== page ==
IRS Sent $46 Million in Tax Refunds to 23,994 Unauthorized Aliens at the SAME Address in Atlanta

Demonstrators with the Tea Party protest the Internal Revenue Service (IRS) targeting of the Tea Party and similar groups during a rally called ‘Audit the IRS’ outside the US Capitol in Washington, DC, June 19, 2013. Credit: AFP/Getty Images

The IRS sent more than $46 million in tax refunds to 23,994 “unauthorized” alien workers who all listed the same address in Atlanta, Ga., in 2011, according to an audit report by the Treasury Inspector General for Tax Administration (TIGTA).

However, the Atlanta address that received millions of dollars in refunds was not the only address apparently housing thousands of “unauthorized” aliens. In fact, it wasn’t even the only address in Atlanta that was claiming such a situation.

The TIGTA audit report, published last year at the request of members of Congress, revealed 10 addresses in the U.S. that were issued anywhere from 1,846 to 23,994 tax refunds each. Four of those 10 addresses were located in Atlanta.

CNSNews.com breaks down the report:

The IRS sent 11,284 refunds worth a combined $2,164,976 to unauthorized alien workers at a second Atlanta address; 3,608 worth $2,691,448 to a third; and 2,386 worth $1,232,943 to a fourth.

Other locations on the IG’s Top Ten list for singular addresses that were theoretically used simultaneously by thousands of unauthorized alien workers, included an address in Oxnard, Calif, where the IRS sent 2,507 refunds worth $10,395,874; an address in Raleigh, North Carolina, where the IRS sent 2,408 refunds worth $7,284,212; an address in Phoenix, Ariz., where the IRS sent 2,047 refunds worth $5,558,608; an address in Palm Beach Gardens, Fla., where the IRS sent 1,972 refunds worth $2,256,302; an address in San Jose, Calif., where the IRS sent 1,942 refunds worth $5,091,027; and an address in Arvin, Calif., where the IRS sent 1,846 refunds worth $3,298,877.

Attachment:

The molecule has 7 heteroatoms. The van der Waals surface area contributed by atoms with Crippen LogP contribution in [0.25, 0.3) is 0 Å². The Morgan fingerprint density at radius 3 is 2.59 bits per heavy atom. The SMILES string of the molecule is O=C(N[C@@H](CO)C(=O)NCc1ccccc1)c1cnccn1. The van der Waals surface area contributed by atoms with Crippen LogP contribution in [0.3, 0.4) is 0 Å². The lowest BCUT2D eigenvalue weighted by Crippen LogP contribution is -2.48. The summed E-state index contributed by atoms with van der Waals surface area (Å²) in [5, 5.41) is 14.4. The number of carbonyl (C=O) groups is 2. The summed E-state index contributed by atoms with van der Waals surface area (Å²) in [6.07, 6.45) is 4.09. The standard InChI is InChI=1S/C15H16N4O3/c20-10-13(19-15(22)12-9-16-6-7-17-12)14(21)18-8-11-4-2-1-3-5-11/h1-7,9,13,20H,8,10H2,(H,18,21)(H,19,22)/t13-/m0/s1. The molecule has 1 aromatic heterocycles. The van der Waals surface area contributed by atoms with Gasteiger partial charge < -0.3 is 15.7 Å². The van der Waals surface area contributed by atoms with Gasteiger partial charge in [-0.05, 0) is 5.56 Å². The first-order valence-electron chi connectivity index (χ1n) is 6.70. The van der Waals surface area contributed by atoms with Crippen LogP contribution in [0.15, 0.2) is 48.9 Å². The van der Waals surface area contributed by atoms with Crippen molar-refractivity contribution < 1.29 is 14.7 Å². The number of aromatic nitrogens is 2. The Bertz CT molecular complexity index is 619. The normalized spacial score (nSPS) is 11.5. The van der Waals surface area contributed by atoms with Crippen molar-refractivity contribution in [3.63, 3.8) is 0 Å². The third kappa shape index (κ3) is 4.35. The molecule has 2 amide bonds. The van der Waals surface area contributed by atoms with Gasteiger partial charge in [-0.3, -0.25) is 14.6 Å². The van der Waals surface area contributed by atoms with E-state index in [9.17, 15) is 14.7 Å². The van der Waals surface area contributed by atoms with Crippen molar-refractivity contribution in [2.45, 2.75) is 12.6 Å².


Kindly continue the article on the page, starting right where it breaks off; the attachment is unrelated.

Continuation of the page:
TheBlaze has reviewed the audit report, posted on the Treasury Department’s website, to confirm the information in CNSNews.com’s report.

The TIGTA report explains that the IRS since 1996 has been issuing what it calls Individual Taxpayer Identification Numbers (ITINs) to both non-resident aliens who have tax liability in the U.S. and illegal aliens living in the U.S. but who are “not authorized to work in the country.”

Washington has apparently been aware of the problem for the better part of a decade.

“The IRS has long known it was giving these numbers to illegal aliens, and thus facilitating their ability to work illegally in the United States. For example, the Treasury Inspector General’s Semiannual Report to Congress published on Oct. 29, 1999—nearly fourteen years ago—specifically drew attention to this problem,” CNSNews.com explains.

Here’s what that nearly 14-year-old report warned: “The IRS issues Individual Taxpayer Identification Numbers (ITINs) to undocumented aliens to improve nonresident alien compliance with tax laws. This IRS practice seems counter-productive to the Immigration and Naturalization Service’s (INS) mission to identify undocumented aliens and prevent unlawful alien entry.”

Yet, according to the Treasury Inspector General for Tax Administration, the IRS assigned 15,028 unauthorized aliens ITINs at the same address in Dallas, Texas, and 10,356 ITINs at the same address in Atlantic City, N.J.

However, CNSNews.com’s Terence P. Jeffrey says this is the “most remarkable” act by the IRS:

It assigned 6,411 ITINs to unauthorized aliens presumably using a single address in Morganton, North Carolina. According to the 2010 Census, there were only 16,681 people in Morganton. So, for the IRS to have been correct in issuing 6,411 ITINS to unauthorized aliens at a single address Morganton it would have meant that 38 percent of the town’s total population were unauthorized alien workers using a single address.

There were a total of 154 addresses across the U.S. that appeared on 1,000 or more ITIN applications submitted to the IRS, according to the TIGTA.

Read the Treasury Inspector General for Tax Administration’s 2012 audit report entitled, “Substantial Changes Are Needed to the Individual Taxpayer Identification Number Program to Detect Fraudulent Applications,” here.

 

Featured image via Getty